Brand Strategy

Marketers want one piece of the anime pie

Brands are leveraging the genre in campaigns to court Gen Z.
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Illustration: Francis Scialabba, Photos: Acura, Ikea, Skechers

· 4 min read

Last month, Netflix released the trailer for its live-action adaptation of “One Piece.” The trailer, based off of a popular anime series of the same name, has just short of 10 million views on YouTube.

Netflix isn’t the only streamer investing in the Japanese genre. In July, Hulu debuted a hub called “Animayhem” dedicated to anime and adult animation.

The global rise of anime is tied to its popularity among Gen Z, Hannah Hickman, partner and head of youth culture practice at cultural intelligence consultancy sparks & honey, told Marketing Brew.

“They’ve grown up with the level of access to global cultures that previous generations didn’t necessarily have. They’re listening to K-pop, buying French drugstore beauty products, watching Bollywood movies,” she said. “That also coincides with just this mass availability on streaming. Hulu and Netflix have really impressive anime libraries. You can watch on YouTube. There are apps and platforms like Crunchyroll. So it’s sort of this perfect storm of forces that create this explosion.”

Brands have taken note of its rise, with companies ranging from Ikea to Acura creating anime content to grab Gen Z’s attention.

A day in the life

As anime trends in the US, advertisers are taking various approaches to it as they look to target different audiences.

Earlier this year, Ogilvy partnered with Ikea to produce a TikTok anime series called “Find Your Slice of Life” promoting the brand’s products for college dorm rooms. Creative studio Clubcamping was tapped to animate the series, which features college students in different scenarios. The series leans into the “slice of life” anime genre.


“The premise of slice of life is: rather than your standard action-adventure fantasy anime, it’s much more rooted in everyday life and the intimate moments of going about your day. That really paired well with Ikea’s brand vision,” Sho Matsuzaki, creative director at Ogilvy, said. “People seem to really be liking the series so far.”

Taco Bell, meanwhile, took a different approach with its first anime campaign. Two summers ago, to promote the return of its Nacho Fries, the chain rolled out a campaign that drew on mecha, or “robot,” anime. More recently, Skechers debuted a campaign starring Doja Cat that took inspiration from “Y2K, cyberpunk and anime aesthetics,” according to a company press release.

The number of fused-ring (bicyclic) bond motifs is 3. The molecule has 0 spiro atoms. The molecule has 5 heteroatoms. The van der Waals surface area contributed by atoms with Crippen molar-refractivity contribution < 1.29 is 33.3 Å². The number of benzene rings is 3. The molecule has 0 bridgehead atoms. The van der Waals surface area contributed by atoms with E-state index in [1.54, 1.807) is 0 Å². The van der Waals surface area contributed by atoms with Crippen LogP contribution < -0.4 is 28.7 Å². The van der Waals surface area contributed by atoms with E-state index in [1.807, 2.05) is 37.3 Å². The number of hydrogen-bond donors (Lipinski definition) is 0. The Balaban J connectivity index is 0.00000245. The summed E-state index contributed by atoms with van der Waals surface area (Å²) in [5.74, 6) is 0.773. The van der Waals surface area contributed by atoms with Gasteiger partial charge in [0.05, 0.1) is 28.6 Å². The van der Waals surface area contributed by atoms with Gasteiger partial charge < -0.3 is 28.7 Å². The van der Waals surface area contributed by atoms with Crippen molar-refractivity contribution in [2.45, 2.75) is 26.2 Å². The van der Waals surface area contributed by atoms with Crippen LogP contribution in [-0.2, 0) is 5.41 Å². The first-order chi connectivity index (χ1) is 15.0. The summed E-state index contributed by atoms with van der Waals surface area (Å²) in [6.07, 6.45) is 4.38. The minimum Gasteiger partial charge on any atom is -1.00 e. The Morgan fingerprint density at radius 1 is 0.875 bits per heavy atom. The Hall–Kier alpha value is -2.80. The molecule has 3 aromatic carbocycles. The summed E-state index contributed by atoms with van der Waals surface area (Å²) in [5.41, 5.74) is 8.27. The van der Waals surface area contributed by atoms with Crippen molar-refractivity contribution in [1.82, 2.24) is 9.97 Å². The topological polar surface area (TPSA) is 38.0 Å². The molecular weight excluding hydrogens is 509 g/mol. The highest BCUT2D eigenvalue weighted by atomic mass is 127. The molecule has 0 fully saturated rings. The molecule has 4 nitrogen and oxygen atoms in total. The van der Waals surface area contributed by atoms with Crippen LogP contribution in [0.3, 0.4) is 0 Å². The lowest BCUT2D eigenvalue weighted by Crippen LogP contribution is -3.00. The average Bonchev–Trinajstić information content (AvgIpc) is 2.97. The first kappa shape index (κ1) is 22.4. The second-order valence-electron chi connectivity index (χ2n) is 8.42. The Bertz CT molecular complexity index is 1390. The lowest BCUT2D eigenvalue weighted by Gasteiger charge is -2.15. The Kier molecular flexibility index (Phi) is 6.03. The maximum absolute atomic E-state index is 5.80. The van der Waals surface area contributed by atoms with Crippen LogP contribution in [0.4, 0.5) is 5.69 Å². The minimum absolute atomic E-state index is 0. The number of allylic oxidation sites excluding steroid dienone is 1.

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Driving force

The automotive sector is taking a page from the anime playbook: Last year, Acura created an anime series to promote its Type S vehicle.

Called “Chiaki’s Journey,” the series, designed in collaboration with Mullen Lowe Los Angeles, follows main character Chiaki as she drives a Type S vehicle and learns how to race. Acura promoted the series with some paid media: Meliza Humphrey, Acura’s senior brand manager, said ads were designed to drive people to longer versions of the episodes on YouTube.

“When I say longer version, each episode was a minute, but we know a minute is pretty long on social media,” she said. Still, the series got “a lot of organic reach as well” on the platform, according to Humphrey.

Acura debuted a second season earlier this year. “We created season two because even as we were reading the comments of season one, we had fans asking for more,” she said.

Recently, Nissan created a campaign aligned with LoFi Girl on YouTube, a popular account that features livestreams of instrumental music paired with anime-style imagery. The automaker created a video with a similar look and feel to run as a six-minute ad before Lofi Girl videos.

In April, Allyson Witherspoon, global CMO of Nissan, told Marketing Brew her team was “blown away by the results.” Within a two-month span, Nissan’s video had more than 12 million views. “You don’t see that very often,” she said.

More to come?

Moving forward, Hickman said she would “place bets on anime continuing to rise in prominence in the US.”

For brands interested in anime-style campaigns, she said it’s important for marketers to have “real respect for the genre” by creating content, whether it’s an animated series or manga (Japanese graphic novels and comic books), “not just ads.” Several brands, including Ikea, Taco Bell, and Acura, created manga as part of their campaigns.

“It’s certainly a higher investment, but I think it pays off for audiences of anime fans because it demonstrates a real understanding of anime as an art form, rather than just cashing in on something that’s popular with Gen Z in the moment,” Hickman said.

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